“If I Could Paint the Moon Black is a gripping and illuminating story from the first page, when Soviet cattle cars roll into Vaivara, a town in Estonia without cows. It is a story of childhood, but no ordinary childhood, a nine-year-old and her mother caught in the nowhere land between Hitler and Stalin. It is a childhood under occupation, a childhood in hiding and ultimately in flight to freedom. Imbi Peebo Truumees seems to have remembered everything, and Nancy Burke had the great sense to recognize a great storyteller and a great story the moment she encountered them. Burke has translated memory into memoir, giving it an unforgettable shape and form…”
Dr. James Goodman
What a wonderful review and what an exciting event! This evening, we celebrated the publication of my dear friend and writing buddy Nancy Burke’s beautiful book, If I Could Paint the Moon Black, at a festive book party hosted by the warm and wonderful Watchung Booksellers. With members of our writing critique group proudly looking on, Nancy and Imbi described their collaboration and the deep satisfaction that writing the book together gave them both.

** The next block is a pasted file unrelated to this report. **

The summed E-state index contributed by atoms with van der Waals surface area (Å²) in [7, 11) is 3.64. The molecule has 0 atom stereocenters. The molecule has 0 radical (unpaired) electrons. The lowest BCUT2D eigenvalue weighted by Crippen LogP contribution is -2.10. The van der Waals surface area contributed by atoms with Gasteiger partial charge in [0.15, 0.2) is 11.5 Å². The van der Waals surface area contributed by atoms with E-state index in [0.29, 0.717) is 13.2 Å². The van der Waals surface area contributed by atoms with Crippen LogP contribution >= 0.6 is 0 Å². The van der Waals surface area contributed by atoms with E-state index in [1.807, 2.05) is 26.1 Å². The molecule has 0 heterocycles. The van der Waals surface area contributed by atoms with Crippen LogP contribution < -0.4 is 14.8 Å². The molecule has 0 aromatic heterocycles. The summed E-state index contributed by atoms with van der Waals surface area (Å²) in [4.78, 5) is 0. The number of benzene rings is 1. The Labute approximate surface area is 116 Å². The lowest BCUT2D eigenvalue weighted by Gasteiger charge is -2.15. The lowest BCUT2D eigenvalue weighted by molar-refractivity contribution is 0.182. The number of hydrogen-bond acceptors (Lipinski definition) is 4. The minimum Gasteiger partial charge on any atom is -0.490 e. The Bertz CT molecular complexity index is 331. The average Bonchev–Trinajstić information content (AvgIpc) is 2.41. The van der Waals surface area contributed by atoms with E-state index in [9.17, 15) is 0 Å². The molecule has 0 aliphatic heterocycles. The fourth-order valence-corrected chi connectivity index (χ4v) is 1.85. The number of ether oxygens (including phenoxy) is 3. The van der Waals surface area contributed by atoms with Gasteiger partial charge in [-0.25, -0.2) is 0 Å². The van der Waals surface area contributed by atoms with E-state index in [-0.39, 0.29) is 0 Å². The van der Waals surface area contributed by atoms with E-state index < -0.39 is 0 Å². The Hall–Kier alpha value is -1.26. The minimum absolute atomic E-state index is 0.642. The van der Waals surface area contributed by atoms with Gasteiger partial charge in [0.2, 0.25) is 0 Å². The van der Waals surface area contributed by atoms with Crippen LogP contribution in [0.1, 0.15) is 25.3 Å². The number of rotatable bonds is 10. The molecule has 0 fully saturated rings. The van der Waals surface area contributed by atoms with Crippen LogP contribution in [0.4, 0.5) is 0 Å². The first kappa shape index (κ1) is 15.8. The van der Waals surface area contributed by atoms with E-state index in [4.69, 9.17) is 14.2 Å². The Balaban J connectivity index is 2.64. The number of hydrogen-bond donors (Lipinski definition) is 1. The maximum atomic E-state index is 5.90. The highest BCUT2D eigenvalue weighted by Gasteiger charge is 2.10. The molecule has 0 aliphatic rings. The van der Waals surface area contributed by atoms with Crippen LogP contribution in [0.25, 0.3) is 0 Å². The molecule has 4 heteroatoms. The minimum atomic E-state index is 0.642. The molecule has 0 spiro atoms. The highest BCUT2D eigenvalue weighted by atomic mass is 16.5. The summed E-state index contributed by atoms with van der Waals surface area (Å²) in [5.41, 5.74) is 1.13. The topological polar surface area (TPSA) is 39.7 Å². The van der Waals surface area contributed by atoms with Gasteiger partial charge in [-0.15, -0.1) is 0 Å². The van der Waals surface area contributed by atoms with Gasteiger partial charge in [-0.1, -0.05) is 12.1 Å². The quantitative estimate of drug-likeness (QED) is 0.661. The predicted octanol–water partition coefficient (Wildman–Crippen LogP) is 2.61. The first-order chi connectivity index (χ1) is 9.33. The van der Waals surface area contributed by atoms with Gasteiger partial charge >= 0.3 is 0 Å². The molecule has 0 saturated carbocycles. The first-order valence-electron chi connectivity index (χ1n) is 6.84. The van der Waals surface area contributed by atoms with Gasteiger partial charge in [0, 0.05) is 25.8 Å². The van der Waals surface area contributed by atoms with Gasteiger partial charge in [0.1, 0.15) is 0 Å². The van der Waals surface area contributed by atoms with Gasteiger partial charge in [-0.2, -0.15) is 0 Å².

For Imbi, who is now in her 80s, it was a chance to revisit her war-torn childhood and share her story of survival and triumph with both her family and the world. And for Nancy, helping Imbi tell her story offered the opportunity to shape a first-person account from a child’s point of view using the techniques of narrative fiction. The result is a memoir that reads like a novel — what a wonderful achievement!
As Imbi says so well, “This gives a small overview of the Second World War: You will see how people are struggling for freedom. We are so blessed in this country and we refugees really treasure the freedom we have here.” Nancy echoed Imbi’s hope for the book: “All over the world, people just want to live, to be free, and to enjoy their lives. I want people to relish their freedom, but to understand the impact war has on ordinary people.”
Having read some of the chapters in our critique group and seen them taking shape, it was exciting and gratifying to hold a copy of the newly minted book in my hands. Once again, I am reminded what a treasure a book is: Between its covers we enter hearts, minds, and worlds — not as strangers, but as voyagers.
To find out more about If I could Paint the World Black, visit: lakeshorepressbooks.com. Bravo, Imbi! Bravo, Nancy — write on!